The San Francisco teachers union also passed a resolution in November calling for a ceasefire in Gaza, which prompted the head of the local Jewish Community Relations Council to label the union “bigoted.”

In response to queries, a representative for Oakland’s district said it does not comment on pending legal matters but added, “OUSD is a sanctuary district, inside Oakland, a sanctuary city, inside California, a sanctuary state, which means we support all students, families and staff, regardless of religion, heritage, ethnicity, where they came from, or how they got here. We protect all students, and harassment of anyone is never acceptable.

“In this time of heightened tensions because of what’s happening in the Middle East, we are regularly communicating to our community, reminding them of our core values of love and support, so it should be clear that everyone is welcome and valued in our schools,” the statement continued.

Representatives for the San Francisco district and both teachers unions did not return requests for comment.

In response to a query about an investigation at Ohio State University opened Tuesday, a spokesperson for the school did not say what the investigation concerned. “Ohio State has never – and will never – tolerate discrimination or harassment of anyone based on their religious beliefs, nationality or identity,” the spokesperson wrote.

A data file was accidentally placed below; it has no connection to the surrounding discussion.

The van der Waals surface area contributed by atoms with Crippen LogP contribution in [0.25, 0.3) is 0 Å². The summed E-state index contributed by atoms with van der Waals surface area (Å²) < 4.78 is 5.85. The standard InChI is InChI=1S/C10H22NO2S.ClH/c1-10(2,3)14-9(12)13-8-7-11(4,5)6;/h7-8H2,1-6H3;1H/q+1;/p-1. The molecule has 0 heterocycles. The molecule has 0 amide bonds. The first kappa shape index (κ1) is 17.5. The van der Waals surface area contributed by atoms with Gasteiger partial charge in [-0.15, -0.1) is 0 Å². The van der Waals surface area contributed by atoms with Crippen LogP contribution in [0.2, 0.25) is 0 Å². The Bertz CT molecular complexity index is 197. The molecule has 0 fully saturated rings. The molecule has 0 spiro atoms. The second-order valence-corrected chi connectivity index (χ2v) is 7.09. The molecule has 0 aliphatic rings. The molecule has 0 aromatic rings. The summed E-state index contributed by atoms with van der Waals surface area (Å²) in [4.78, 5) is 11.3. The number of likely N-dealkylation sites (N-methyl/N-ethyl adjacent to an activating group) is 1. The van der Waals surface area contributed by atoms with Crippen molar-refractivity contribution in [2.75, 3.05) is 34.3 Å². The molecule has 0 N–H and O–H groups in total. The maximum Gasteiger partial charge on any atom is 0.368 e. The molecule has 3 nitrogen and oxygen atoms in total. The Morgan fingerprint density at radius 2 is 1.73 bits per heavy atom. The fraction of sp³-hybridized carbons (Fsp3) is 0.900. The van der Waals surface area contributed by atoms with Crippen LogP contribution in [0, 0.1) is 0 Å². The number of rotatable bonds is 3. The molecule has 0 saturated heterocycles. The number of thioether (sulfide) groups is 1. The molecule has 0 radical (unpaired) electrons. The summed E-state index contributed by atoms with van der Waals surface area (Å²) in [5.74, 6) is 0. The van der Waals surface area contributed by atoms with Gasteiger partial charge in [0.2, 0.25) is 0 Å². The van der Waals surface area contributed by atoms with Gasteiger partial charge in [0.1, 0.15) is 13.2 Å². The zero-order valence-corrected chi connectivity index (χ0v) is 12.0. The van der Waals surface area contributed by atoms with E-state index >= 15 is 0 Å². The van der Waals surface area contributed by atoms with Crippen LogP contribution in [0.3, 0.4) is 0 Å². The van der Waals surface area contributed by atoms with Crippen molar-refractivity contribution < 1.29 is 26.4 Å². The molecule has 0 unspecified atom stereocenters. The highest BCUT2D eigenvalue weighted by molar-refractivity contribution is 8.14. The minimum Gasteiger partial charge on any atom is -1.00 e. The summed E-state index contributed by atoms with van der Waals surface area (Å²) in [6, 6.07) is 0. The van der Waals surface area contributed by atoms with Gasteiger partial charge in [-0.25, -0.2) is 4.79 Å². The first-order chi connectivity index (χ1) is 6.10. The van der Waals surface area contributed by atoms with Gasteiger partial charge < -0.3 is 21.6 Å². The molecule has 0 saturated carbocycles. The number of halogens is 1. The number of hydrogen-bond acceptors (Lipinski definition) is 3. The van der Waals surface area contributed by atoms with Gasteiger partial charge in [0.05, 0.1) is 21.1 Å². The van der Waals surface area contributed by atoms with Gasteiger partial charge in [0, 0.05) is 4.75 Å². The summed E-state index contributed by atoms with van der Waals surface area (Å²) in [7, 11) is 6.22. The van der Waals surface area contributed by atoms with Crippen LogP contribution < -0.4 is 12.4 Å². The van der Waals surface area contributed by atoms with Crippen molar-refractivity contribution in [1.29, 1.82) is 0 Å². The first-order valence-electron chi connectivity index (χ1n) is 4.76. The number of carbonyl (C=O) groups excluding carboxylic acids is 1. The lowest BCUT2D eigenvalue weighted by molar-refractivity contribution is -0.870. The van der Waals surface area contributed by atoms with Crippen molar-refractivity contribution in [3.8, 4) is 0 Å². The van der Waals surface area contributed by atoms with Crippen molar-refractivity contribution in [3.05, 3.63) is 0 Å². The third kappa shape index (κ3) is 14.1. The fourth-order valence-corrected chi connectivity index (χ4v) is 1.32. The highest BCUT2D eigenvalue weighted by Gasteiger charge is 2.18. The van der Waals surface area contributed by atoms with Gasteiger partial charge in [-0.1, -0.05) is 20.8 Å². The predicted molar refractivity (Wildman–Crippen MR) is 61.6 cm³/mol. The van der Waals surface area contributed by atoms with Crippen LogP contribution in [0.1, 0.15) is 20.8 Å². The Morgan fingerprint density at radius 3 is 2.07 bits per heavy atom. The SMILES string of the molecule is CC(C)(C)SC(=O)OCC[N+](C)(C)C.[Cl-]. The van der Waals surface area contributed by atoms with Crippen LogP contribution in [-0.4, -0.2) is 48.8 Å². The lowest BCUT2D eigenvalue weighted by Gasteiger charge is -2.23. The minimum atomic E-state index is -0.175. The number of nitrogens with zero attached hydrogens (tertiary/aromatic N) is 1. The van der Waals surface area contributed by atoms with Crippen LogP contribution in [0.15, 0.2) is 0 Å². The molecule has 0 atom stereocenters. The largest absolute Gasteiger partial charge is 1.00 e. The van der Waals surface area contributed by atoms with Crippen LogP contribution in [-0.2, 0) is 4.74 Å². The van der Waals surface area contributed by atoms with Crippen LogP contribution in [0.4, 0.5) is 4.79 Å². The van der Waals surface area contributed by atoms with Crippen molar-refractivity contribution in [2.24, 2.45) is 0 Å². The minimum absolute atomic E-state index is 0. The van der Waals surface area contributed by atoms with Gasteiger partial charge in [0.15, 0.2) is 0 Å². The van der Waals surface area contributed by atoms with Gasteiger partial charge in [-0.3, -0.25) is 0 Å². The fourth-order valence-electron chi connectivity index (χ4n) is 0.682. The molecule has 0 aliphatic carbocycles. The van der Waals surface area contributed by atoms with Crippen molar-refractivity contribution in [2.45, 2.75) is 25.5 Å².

OSU had recently been the site of two reported incidents at which Jewish students and buildings were targeted: one in which two Jewish students were punched in the face after a “verbal altercation” outside a bar, and another in which trespassers to the campus Hillel stole Israeli flags and yelled insults at staff. Although the pro-Israel advocacy group StandWithUs, which is active in campus antisemitism matters, had sent a stern letter to university leadership the same day the investigation opened, a representative for the group told (JEWISH REVIEW) it was a “crazy coincidence” and that it wasn’t behind the investigation.